/ I think I'm turning Japanese /
Charleston SC Newspaper - Arts Entertainment Weekly
I Think I'm Turning Japanese BY: ShawntÃ© Salabert The Sawaguzo Festival takes a unique approach to Japanese arts
Charleston has its fair selection of haunted happenings this week, but for a truly original treat, the inventive forces at Redux Contemporary Arts Center (and friends from Chord & Pedal) have created the Sawaguzo Festival, a week-long celebration of Japanese joie de vivre. And artsy stuff, too. So grab a Sapporo and dive right in ...
It's a Japanese Invasion via Brooklyn. New York visual artists Miwa Koizumi and Aya Kakeda join a relatively recent Gotham transplant -- our own sorely missed Fumiha Tanaka -- for the festival's opening reception at Redux. All three artists employ a multitude of media in their off-kilter fairy tale artwork, and the trio's pieces will no doubt complement each other throughout the gallery's walls. Among her extensive list of experimental art forms, Koizumi lists installation, food, flying, photograph, and liquid art -- and a jog around her fascinating website confirms that this artist doesn't limit herself much at all.
Holding court in the painting, illustration, and craft corner are Tanaka and Kakeda, who've affectionately dubbed their joint art project "Pao Pao." Kakeda's often-published illustrations are flush with rounded puppies, monsters, and egg-men, all slightly reminiscent of Gary Baseman's wide-eyed bunny-people. Tanaka straddles the line between storybook and street art with her own multi-media pieces, and she's always busy pressing political buttons or knitting purses on the side. Joining the party are New York's Shellshag and Maniquinn's Yukari Yucca. (Sawaguzo Festival Opening Reception, Thurs. Oct. 27, 6 p.m., Free)
Completing the trifecta of arts is some of the most inventive and outrageous music Japan is kicking out. On Friday, Cumberland's hosts their "Halloween Madness" evening with the avant-garde, Brooklyn-based punk rock duo Shellshag, local act Maniquinn, and Tokyo's garage-rocky DMBQ. The quartet first formed in 1988 in Sapporo and relocated to Tokyo in '90. They released their first album in 1995. Singer-guitarist Shinji Masuko, guitarist Toru Matsui, drummer China, and bassist Ryuichi Watanabe describe their aggressive rock sound as a combination of "elements of noise, garage, improvisation, collaborating to create sounds of noisy up-tempo songs with a '70's garage-rock influence ... loud, raucous, hedonistic and active listening not for the timid."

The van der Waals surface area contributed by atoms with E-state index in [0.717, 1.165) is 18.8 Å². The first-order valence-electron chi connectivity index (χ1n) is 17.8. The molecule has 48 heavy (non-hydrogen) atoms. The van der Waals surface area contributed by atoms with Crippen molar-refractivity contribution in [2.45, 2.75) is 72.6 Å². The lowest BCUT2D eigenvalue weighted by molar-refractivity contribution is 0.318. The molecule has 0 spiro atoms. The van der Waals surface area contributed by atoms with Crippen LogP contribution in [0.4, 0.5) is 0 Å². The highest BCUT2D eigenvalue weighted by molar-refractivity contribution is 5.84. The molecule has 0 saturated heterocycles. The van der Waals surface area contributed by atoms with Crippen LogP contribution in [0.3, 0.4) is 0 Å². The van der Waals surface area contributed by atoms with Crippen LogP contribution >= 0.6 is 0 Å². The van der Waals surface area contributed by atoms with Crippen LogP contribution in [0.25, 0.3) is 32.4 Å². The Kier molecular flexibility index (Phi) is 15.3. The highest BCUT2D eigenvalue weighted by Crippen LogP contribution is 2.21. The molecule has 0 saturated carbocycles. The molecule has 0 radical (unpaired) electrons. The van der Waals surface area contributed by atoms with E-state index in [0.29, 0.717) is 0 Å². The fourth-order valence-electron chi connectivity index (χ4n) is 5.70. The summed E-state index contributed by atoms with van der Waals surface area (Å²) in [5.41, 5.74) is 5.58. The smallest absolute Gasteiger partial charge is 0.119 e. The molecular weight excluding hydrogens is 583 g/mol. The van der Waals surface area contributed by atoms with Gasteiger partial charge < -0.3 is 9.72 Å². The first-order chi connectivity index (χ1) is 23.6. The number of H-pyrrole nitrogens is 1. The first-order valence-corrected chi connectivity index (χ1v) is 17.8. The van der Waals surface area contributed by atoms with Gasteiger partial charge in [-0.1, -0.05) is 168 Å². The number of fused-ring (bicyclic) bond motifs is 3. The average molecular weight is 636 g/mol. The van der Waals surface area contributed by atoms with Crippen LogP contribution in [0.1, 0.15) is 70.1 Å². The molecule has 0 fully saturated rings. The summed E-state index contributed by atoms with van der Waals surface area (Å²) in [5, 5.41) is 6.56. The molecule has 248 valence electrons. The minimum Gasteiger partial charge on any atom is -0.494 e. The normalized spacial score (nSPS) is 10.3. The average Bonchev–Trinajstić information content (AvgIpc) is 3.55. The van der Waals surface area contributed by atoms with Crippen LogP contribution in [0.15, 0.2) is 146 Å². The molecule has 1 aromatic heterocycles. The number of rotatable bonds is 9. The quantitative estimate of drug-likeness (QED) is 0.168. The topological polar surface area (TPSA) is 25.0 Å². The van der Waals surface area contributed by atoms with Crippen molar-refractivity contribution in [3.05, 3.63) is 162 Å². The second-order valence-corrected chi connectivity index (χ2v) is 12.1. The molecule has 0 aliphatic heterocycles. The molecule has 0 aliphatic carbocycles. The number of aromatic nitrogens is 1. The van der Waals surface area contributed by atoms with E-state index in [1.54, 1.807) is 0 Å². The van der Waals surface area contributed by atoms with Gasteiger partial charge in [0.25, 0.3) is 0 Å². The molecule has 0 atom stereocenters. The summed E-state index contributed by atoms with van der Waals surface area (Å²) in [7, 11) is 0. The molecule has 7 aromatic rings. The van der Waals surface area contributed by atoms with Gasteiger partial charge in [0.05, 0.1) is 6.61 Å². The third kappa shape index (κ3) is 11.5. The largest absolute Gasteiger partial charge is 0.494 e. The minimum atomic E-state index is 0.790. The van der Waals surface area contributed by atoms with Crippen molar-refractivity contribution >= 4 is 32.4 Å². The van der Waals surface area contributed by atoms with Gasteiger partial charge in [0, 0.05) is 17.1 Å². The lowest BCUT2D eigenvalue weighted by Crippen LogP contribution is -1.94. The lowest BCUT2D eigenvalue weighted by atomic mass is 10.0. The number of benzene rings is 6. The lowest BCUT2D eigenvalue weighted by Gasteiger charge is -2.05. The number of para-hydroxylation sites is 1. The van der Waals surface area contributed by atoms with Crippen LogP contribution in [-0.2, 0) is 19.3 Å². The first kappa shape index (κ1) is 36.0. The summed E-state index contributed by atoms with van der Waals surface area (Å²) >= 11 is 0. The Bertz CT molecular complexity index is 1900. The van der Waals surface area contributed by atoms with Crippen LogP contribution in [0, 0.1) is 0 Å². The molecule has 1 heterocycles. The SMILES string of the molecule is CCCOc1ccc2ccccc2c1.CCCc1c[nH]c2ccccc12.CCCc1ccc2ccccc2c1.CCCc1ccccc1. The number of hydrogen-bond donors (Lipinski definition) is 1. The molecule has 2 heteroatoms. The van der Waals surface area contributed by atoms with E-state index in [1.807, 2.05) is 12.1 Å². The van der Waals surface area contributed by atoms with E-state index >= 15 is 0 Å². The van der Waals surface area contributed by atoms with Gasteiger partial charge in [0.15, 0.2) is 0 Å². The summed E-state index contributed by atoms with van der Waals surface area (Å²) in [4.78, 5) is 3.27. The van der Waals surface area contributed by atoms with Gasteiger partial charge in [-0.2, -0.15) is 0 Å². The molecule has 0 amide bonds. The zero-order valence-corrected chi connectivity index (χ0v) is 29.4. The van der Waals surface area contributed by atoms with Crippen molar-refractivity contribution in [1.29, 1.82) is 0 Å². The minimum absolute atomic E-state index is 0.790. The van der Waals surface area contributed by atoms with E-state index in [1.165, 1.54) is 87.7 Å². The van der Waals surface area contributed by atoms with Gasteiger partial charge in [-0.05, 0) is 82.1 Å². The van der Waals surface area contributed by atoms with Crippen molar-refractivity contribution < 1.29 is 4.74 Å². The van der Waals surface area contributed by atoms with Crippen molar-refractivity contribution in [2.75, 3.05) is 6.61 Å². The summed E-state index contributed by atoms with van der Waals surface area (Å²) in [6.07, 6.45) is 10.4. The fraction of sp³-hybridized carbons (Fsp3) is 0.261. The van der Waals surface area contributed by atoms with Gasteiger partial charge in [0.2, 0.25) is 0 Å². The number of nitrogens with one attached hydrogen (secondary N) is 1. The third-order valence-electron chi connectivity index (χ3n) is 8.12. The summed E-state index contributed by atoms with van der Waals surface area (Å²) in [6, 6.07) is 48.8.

DMBQ embarked on a U.S. tour earlier this month behind their latest album, The Essential Sounds from the Far East (Estrus). The last time these eclectic noisemakers came to Charleston, they picked up quite a sweaty following after their Redux show.
Shellshag -- featuring guitarist Shell and percussionist Shag -- call themselves a "spastic, minimal, two-piece, rock band spewing the sound and tradition of old punk with the feeling and noise of no wave; their music and live shows are very unpredictable." (Halloween Madness at Cumberland's, Fri. Oct. 28, 9 p.m., $7)
It's Halloween-time, and it's an arts festival, so a night of Japanese horror flicks is an easy starter for Japanese culture virgins. Considering the success of American knock offs The Ring and The Grudge, and the fact that this is a free event (one of several during the Sawaguzo Festival), Redux will most likely pull in a good-sized crowd to squirm and giggle uncomfortably through two nights of film screenings in their cozy space. Bring money for snacks, a pillow to sit on, and your favorite blankie to cuddle. (Japanese Horror Film Fest, Mon. Oct. 31 & Tues. Nov. 1, 7 p.m., Free)
Friday, Nov. 4 finds local art-punk outfit Genrevolta sharing the stage with Tokyo-based Green Milk from Planet Orange. The Japan outfit's new wave/progressive rock sound and apparent penchant for theatrics promises an electric night. They're back on tour in support of a new album titled City Calls Revolution (released on "the best experimental label" Beta-lactam Ring Records). The band describes the full-length album -- a four-song journey featuring a 38-minute opus titled "A Day in the Planet Orange" -- as "an eruption of Vesuvian intensity, thick with Magma ... scorching beast and building in its glowering wake ... the stop/start arrangements continue to smell of kif-soaked Moroccan desert nights, even while the drums fire like Maschinenpistolen into the gathering clouds." Sharing billing with the Cumberland's show as The Rowdiest Event of the Festival, this band match-up will ensure that there are a bunch of hungover, sore people the next day. (Green Milk from Planet Orange w/ Genrevolta, Fri. Nov. 4, 9 p.m. $7)